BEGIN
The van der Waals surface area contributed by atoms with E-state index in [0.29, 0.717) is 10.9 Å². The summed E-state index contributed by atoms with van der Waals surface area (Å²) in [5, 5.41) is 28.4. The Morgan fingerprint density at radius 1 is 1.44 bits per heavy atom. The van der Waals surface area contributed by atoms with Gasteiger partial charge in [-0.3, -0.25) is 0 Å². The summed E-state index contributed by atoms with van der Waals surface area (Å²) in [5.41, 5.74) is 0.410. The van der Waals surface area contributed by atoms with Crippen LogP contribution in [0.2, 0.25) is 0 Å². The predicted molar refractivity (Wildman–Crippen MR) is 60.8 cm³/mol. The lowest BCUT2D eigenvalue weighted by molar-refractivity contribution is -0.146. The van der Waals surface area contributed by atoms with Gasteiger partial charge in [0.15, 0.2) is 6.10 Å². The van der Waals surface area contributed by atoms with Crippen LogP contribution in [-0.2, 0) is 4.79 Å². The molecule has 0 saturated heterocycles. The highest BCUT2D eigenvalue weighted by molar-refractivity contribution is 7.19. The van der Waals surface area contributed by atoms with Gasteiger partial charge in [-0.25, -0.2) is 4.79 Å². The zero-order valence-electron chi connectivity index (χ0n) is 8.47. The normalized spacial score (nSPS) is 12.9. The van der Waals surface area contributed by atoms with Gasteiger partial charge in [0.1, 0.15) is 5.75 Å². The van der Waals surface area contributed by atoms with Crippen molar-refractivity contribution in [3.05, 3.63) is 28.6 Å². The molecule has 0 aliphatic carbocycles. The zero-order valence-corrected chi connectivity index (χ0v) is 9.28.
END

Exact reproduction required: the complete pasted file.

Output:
The van der Waals surface area contributed by atoms with E-state index in [0.29, 0.717) is 10.9 Å². The summed E-state index contributed by atoms with van der Waals surface area (Å²) in [5, 5.41) is 28.4. The Morgan fingerprint density at radius 1 is 1.44 bits per heavy atom. The van der Waals surface area contributed by atoms with Gasteiger partial charge in [-0.3, -0.25) is 0 Å². The summed E-state index contributed by atoms with van der Waals surface area (Å²) in [5.41, 5.74) is 0.410. The van der Waals surface area contributed by atoms with Crippen LogP contribution in [0.2, 0.25) is 0 Å². The predicted molar refractivity (Wildman–Crippen MR) is 60.8 cm³/mol. The lowest BCUT2D eigenvalue weighted by molar-refractivity contribution is -0.146. The van der Waals surface area contributed by atoms with Gasteiger partial charge in [0.15, 0.2) is 6.10 Å². The van der Waals surface area contributed by atoms with Crippen LogP contribution in [-0.2, 0) is 4.79 Å². The molecule has 0 saturated heterocycles. The highest BCUT2D eigenvalue weighted by molar-refractivity contribution is 7.19. The van der Waals surface area contributed by atoms with Gasteiger partial charge in [-0.25, -0.2) is 4.79 Å². The zero-order valence-electron chi connectivity index (χ0n) is 8.47. The normalized spacial score (nSPS) is 12.9. The van der Waals surface area contributed by atoms with Gasteiger partial charge in [0.1, 0.15) is 5.75 Å². The van der Waals surface area contributed by atoms with Crippen molar-refractivity contribution in [3.05, 3.63) is 28.6 Å². The molecule has 0 aliphatic carbocycles. The zero-order valence-corrected chi connectivity index (χ0v) is 9.28.